Rangers manager Ron Washington finished second to Minnesota's Ron Gardenhire in voting for AL manager of the year. Washington earned 10 first-place to Gardenhire's 16. Gardenhire ended up with 108 points to Washington's 81.
Gardenhire was the only manager named on every ballot. Washington was voted on 25 of the 28 ballots. Tampa Bay's Joe Maddon was third in the voting followed by Boston's Terry Francona, Toronto's Cito Gaston (who got one vote and it was a first-place vote) and New York's Joe Girardi, who earned one third-place vote.
Washington was bidding to become the third Rangers manager to win the BBWAA AL manager of the year award, joining Johnny Oates (1996) and Buck Showalter (2004).
"We're not in the postseason; we're not in the World Series without his leadership,” said general manager Jon Daniels after Washington’s new two-year contract was finalized earlier this month. Washington got a new deal that makes him manager through 2012. “What he's done from day one of changing the culture, creating a winning atmosphere, creating a winning expectation has been enormous.
"He has tremendous passion, love for the game, respect for the game, respect of the players. Our team feeds off that. It's no accident that we were a resilient club. That's what he brings.”
In his four seasons so far, Washington’s teams have improved in wins each year. He’s now tied with Showalter for the third-most regular-season games managed (648) in Texas and is only behind Oates and Bobby Valentine. He has 331 regular-season wins, the third most in club history.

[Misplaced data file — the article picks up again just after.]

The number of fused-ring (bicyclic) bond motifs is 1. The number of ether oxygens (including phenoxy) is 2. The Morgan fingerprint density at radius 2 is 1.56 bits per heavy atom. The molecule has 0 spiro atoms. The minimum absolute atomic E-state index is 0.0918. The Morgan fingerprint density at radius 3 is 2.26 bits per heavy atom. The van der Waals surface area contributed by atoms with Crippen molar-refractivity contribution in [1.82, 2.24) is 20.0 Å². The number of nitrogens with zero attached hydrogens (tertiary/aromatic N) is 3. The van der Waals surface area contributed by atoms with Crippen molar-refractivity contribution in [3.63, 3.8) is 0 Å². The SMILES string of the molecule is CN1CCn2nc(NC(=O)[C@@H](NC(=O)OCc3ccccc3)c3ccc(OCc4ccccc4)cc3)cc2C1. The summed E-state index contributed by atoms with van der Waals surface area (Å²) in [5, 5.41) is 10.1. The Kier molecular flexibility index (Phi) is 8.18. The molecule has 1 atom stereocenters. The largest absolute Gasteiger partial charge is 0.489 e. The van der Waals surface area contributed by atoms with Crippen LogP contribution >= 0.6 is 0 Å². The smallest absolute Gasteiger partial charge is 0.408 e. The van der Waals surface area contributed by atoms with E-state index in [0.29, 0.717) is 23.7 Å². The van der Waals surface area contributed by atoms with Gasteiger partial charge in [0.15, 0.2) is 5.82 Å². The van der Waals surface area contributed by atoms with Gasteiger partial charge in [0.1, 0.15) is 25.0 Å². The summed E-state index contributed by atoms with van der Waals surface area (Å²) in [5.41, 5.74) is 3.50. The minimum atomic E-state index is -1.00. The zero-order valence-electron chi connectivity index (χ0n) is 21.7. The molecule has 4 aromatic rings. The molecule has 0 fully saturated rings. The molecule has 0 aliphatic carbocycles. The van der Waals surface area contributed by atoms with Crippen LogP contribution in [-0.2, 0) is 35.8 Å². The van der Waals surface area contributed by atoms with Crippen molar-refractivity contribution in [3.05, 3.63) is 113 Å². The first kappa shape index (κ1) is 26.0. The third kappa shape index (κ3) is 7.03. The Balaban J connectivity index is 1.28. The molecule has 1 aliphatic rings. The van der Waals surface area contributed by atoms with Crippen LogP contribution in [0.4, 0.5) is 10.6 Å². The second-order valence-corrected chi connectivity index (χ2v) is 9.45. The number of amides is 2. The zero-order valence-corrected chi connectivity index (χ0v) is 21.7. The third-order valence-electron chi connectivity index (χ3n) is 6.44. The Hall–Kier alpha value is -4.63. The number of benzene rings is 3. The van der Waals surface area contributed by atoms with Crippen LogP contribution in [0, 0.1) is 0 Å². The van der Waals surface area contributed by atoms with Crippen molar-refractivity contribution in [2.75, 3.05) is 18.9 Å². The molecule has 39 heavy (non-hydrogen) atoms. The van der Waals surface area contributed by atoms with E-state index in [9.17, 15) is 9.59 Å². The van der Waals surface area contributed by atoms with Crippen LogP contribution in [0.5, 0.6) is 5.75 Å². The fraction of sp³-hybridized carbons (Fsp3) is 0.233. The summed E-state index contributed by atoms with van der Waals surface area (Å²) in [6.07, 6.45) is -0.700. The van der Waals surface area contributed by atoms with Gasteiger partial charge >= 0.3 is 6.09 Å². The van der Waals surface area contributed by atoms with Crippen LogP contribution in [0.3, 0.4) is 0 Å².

Washington is one of four current managers whose teams have increased win totals each of the past three seasons (Cincinnati’s Dusty Baker, San Francisco’s Bruce Bochy and Philadelphia’s Charlie Manuel are the others who have done it).
Washington was hired before the 2007 season over two finalists: Trey Hillman and Don Wakamatsu. Hillman was hired as manager of the Kansas City Royals and Wakamatsu as skipper of the Seattle Mariners, but Washington has outlasted both of them.
Washington was Oakland’s third-base coach for 10 seasons and stressed defense, pitching and offensive versatility when he was hired. It took some time for that philosophy to take hold in Texas, where the club was used to bashing the ball all over the park. But as Daniels remade the team, Washington was able to help teach the young players to be more fundamentally sound. And his attitude of coming hard to work every day, but having fun as well, carried over into the clubhouse. The 2010 Rangers were a team in Washington’s image and they played as if they were never out of a game.